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Brexit Fails to Start World War III

Remainers melt down as the UK finally frees itself from the EU, with plenty of opportunities ahead.

Boris Johnson poses for a photograph in front of a Union Jack on a wall at the Wight Shipyard Company. (Photo by Dominic Lipinski - WPA Pool/Getty Images)

Has World War III started yet? Anyone who believed former British prime minister and European Union supporter David Cameron in 2016 would think that it had. Cameron claimed that Britain exiting the EU would lead to another global conflict that would destroy Europe as we know it. The reality is that all that has been destroyed is the grandiose nation-building dream of a handful of fanatics.

On February 1, 2020, the United Kingdom officially left the European Union. Its future trading relationship with Brussels is still on the line and Her Majesty’s Government will likely have to sign up for different EU-wide cooperation programs. But in essence, if you wander the streets of London, you’re no longer on EU soil.

Understanding why this matters means understanding the European Union, which is a story for another time. But for the sake of brevity, let’s say this: the EU isn’t just losing a member; it’s losing a net contributor, one of the few nations that pays more into the EU budget than it receives back in all types of grants and programs. This is important not just for the sake of finances, but because the UK’s exit also disrupts the narrative that the EU’s hold of influence and power is ever increasing.

After 47 years of membership in the European Communities (which became the European Union with a significant treaty change in 1992), thousands celebrated Brexit in Parliament Square on Friday night. In Brussels, UK flags were removed from official EU buildings, while many thousands of EU-supporting Brits showed their solidarity with the bloc on social media and in protests in front of embassies around the continent. The UK is still divided over Brexit, but Prime Minister Boris Johnson’s victory in the last general election allowed for more unity. Many Remainers have now accepted that the country is leaving and ought to make a success out of it regardless.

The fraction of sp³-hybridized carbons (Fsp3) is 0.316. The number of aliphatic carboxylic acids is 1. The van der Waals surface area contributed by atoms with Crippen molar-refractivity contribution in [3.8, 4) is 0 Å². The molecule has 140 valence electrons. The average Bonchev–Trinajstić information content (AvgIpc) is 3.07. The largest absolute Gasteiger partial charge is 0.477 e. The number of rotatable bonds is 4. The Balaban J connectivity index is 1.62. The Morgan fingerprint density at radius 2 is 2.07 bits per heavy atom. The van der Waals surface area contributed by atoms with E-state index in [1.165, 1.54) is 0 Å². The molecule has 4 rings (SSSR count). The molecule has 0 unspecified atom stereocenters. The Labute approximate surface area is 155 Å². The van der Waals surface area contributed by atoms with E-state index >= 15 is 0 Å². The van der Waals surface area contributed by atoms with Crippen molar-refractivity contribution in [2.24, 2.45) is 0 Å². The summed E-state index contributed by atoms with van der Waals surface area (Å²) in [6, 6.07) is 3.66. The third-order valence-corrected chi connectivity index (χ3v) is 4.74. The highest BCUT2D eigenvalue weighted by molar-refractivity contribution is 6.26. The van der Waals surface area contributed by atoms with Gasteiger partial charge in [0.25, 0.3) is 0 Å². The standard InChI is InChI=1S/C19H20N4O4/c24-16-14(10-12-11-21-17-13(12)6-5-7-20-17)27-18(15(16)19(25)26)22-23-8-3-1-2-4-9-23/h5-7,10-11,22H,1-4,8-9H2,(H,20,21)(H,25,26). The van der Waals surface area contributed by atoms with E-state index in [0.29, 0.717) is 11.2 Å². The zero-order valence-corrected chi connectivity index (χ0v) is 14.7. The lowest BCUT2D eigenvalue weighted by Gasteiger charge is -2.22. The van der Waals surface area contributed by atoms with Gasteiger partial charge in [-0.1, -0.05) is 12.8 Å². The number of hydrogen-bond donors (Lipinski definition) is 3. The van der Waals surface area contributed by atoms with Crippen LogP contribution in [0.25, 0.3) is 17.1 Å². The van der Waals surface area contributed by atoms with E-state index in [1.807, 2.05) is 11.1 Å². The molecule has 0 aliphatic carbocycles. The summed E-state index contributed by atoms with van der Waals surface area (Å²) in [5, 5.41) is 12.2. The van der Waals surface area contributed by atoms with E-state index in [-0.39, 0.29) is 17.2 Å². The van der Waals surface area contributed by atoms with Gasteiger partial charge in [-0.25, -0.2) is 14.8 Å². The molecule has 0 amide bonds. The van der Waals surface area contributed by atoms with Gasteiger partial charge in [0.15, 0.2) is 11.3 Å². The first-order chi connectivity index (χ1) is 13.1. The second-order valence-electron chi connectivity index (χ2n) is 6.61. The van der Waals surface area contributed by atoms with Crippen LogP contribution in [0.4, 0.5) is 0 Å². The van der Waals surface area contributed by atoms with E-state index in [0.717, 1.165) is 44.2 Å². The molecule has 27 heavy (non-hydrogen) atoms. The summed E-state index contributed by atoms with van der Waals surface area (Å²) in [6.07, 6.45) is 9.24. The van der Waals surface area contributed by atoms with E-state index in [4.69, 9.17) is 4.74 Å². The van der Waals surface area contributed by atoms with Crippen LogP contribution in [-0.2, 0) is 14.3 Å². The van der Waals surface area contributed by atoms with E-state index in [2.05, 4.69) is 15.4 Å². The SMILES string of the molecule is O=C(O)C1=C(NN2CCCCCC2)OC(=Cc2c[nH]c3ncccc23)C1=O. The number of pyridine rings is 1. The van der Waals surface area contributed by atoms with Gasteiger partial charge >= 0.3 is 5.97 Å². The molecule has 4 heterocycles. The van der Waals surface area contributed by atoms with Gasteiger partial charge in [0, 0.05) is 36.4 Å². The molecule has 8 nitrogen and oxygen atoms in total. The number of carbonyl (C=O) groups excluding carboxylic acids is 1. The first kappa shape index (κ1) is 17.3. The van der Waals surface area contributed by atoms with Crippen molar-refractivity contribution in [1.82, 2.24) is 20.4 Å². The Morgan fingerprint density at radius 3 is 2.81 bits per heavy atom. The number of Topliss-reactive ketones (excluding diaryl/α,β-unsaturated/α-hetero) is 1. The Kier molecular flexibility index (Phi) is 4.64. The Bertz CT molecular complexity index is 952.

Yet this did not stop some last-minute craziness.

Prominent EU supporter Andrew Adonis likened those celebrating Brexit to Prime Minister Chamberlain celebrating the Munich Agreement, which handed the Sudetenland to Adolf Hitler. Remainer stalwart Alastair Campbell said he’ll refuse to use the new commemorative 50 pence coin, which was released in memory of Brexit. Meanwhile, the hashtag #NotMyBrexit has been trending on Twitter, with the usual narrative attached: Brexiteers are old, empire-loving racists. The debates over the inefficiency of the EU’s farming subsidies, the disastrous protectionist trade policy, the failing common currency, the disregard for the privacy of citizens, the failure to make institutions transparent and accountable—none of these criticisms of the EU seem to have at all registered with Remainers.

As Lord Acton would say: “Power corrupts; absolute power corrupts absolutely.” The centralization of power in Brussels is a danger to Europe’s own citizens beyond just being wasteful and inefficient. Brexit happened because the Brits wanted to have their own laws made in their own country—in essence, an argument for localism.

For the EU, it is a disaster. After decades of pretending that its political structures were essential for surviving in a globalized world, its narrative will now be put to the test by a country infamous for its resilience. The UK proved that despite the bullying, name calling, and disastrous economic forecasts, people can still grow fed up with the bureaucratic superstate that is the European Union.

For the United States, this offers an opportunity of realignment. The UK has until the end of this year to exit the transition period and establish a trade deal with the EU, meaning that starting on January 1, 2021, the UK is a free trading partner. Negotiations will be done in Westminster, not in Brussels, and the Anglosphere will have the chance to conclude trade agreements very quickly. The UK’s international trade secretary, Liz Truss, has championed this issue in the past, leading the way towards deals with Australia, New Zealand, Japan, and the United States.

Beyond trade, the UK will be able to strengthen its foreign policy positions, which up until now had to be carefully calibrated with those of the European Union. It will also free itself from much of the regulatory burden that the EU imposes. One hopes that Boris Johnson will take this opportunity to cut down on red tape and taxation, particularly on businesses. 

Most of all, however, Brexit shows that democracy is working. The euroskeptic movement in the UK only came into its own during the late 1990s. Those anti-EU campaigners were very few, but they built—through 20 years of flyering, debating, and organizing—a grassroots movement that succeeded. 

This is, if anything, the message of Brexit: euroskeptics were able to pursue a political argument through persuasion, and with success. 

Now comes the final test of their ideals. They will be proven right.

Bill Wirtz comments on European politics and policy in English, French, and German. His work has appeared in Newsweek, the Washington Examiner, CityAM, Le MondeLe Figaro, and Die Welt.

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